The USNS Comfort as seen from the air Feb. 8 in Port-au-Prince. The last Haitian patient was discharged from the vessel Feb. 27. There were 88,646 patient encounters including primary care, pediatrics, dental, OB/GYN, immunizations, lab work and pharmacy scripts. The highest number of patients aboard the ship were 485, Jan. 29. Photo by Sgt. 1st Class Kelly Jo Bridgwater.

Petty Officer 3rd Class Brittany Saulsberry, from Dallas, Texas, comforts a young boy before he receives medical treatment aboard the Military Sealift Command hospital ship USNS Comfort. The boy was brought aboard for treatment of a cancerous infection in his eye and a variety of other life-threatening conditions. Photo by Petty Officer 3rd Class Matthew Jackson.

The Military Sealift Command hospital ship USNS Comfort, left, and the Military Sealift Command fleet replenishment oiler USNS Leroy Grumman conduct an underway replenishment in the Caribbean Sea. Photo by Petty Officer 3rd Class Matthew Jackson.

Haitian-American Sailors embarked aboard the Military Sealift Command hospital ship USNS Comfort sing Ayiti Cheri (Haiti My Darling) in Creole during a remembrance ceremony for the people of Haiti. Photo by Petty Officer 2nd Class Edwardo Proano.

The Military Sealift Command hospital ship USNS Comfort arrives at Naval Station Norfolk following a seven-week deployment to the U.S. Southern Command area of responsibility to provide medical care in Haiti as part of Operation Unified Response. Photo by Petty Officer 3rd Class Ryan Steinhour.

Good job USNS Comfort!

Over the last few weeks, USNS Comfort has been part of the Haiti zeitgeist, both in America and overseas. The ship appears in hundreds of stories, articles, videos, and blog posts. Her white hull has become a symbol of United States humanitarianism in Haiti. However, the converted oil tanker’s original primary purpose was to support combat operations, not conduct the humanitarian assistance and disaster relief missions that gained her renown. So I ask the readers, if you were to design the next generation of hospital ship, the next USNS Comfort, what would the vessel look like? Here are some of my own thoughts.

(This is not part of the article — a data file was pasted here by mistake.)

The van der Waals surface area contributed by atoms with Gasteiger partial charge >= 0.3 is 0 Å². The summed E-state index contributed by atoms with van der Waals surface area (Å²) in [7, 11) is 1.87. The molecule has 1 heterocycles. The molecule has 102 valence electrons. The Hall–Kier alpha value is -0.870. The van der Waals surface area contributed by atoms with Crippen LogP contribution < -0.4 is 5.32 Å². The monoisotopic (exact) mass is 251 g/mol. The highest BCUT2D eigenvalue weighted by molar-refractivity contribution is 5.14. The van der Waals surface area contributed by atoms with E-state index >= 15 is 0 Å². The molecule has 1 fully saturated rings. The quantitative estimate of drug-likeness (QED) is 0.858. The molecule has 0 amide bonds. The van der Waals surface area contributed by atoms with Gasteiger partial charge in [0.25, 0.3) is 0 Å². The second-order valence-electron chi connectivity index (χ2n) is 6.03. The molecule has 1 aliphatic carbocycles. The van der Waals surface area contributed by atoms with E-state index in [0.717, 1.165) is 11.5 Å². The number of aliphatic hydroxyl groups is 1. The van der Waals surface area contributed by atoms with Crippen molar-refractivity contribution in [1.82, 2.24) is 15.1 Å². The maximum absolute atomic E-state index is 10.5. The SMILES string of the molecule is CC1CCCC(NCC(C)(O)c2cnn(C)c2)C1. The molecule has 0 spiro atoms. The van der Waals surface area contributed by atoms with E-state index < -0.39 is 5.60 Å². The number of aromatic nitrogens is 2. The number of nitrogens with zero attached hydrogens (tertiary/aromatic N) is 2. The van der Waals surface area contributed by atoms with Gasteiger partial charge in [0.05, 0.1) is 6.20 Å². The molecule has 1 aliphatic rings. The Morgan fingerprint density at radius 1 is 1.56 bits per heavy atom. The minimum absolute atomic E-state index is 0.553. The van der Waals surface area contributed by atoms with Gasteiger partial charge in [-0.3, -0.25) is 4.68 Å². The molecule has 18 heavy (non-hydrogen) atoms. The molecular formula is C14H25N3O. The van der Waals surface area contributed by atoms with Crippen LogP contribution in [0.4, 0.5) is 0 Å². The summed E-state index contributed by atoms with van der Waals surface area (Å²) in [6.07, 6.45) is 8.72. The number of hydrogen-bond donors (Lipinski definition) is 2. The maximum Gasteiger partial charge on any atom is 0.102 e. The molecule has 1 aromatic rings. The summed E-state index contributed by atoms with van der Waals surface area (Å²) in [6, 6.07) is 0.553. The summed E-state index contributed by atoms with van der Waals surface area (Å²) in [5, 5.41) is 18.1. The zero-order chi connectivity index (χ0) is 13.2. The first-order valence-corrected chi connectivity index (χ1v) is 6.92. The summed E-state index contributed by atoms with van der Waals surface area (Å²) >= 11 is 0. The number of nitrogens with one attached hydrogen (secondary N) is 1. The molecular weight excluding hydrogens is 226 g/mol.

Small, Fast, And Shallow

As previously mentioned on the USNI blog, USNS Comfort arrived off the coast of Haiti slightly over 88 hours after the earthquake. In that time, the converted oil tanker, manned by only a skeleton crew, was stocked with supplies, staffed with medical personnel from multiple services and NGOs, and sailed down the Atlantic coast. In getting the massive ship from a pier in New England Baltimore to a disaster zone in the Caribbean, the crew proved themselves to be true professionals. Impressive is not strong enough a word to describe their accomplishment, it was Herculean. And, that is the problem.

To maximize effectiveness, rapid arrival on station after a disaster should occur because of the ship’s design, not in spite of it. Hospital ships must be small, fast, and shallow. They must operate in areas with small, damaged, or no ports. They must navigate waterways littered with debris without assistance and anchor in the shallow waters close to shore. Most importantly, hospital ships must be fast. Arriving in the first 24 hours is orders of magnitude more helpful than arriving in the first 48 hours, or 88.

Dedicated Medical Team

Instead of staffing hospital ships with an ad hoc complement of riders, hospital ships deserve dedicated medical contingents. Dedicated medical team would reduce deployment time and improve mission effectiveness. I am not discounting the importance of NGOs such as Project Hope, but rather suggesting that NGO health professionals should supplement a core medical team that has trained and worked with each other and with the ship. Many will say the armed forces do not have enough medical personnel. They are right, but that does mean we should not do it. Rather, it only means we must train more personnel.

Update: Leesea has some great thoughts in the comment section below. Check them out.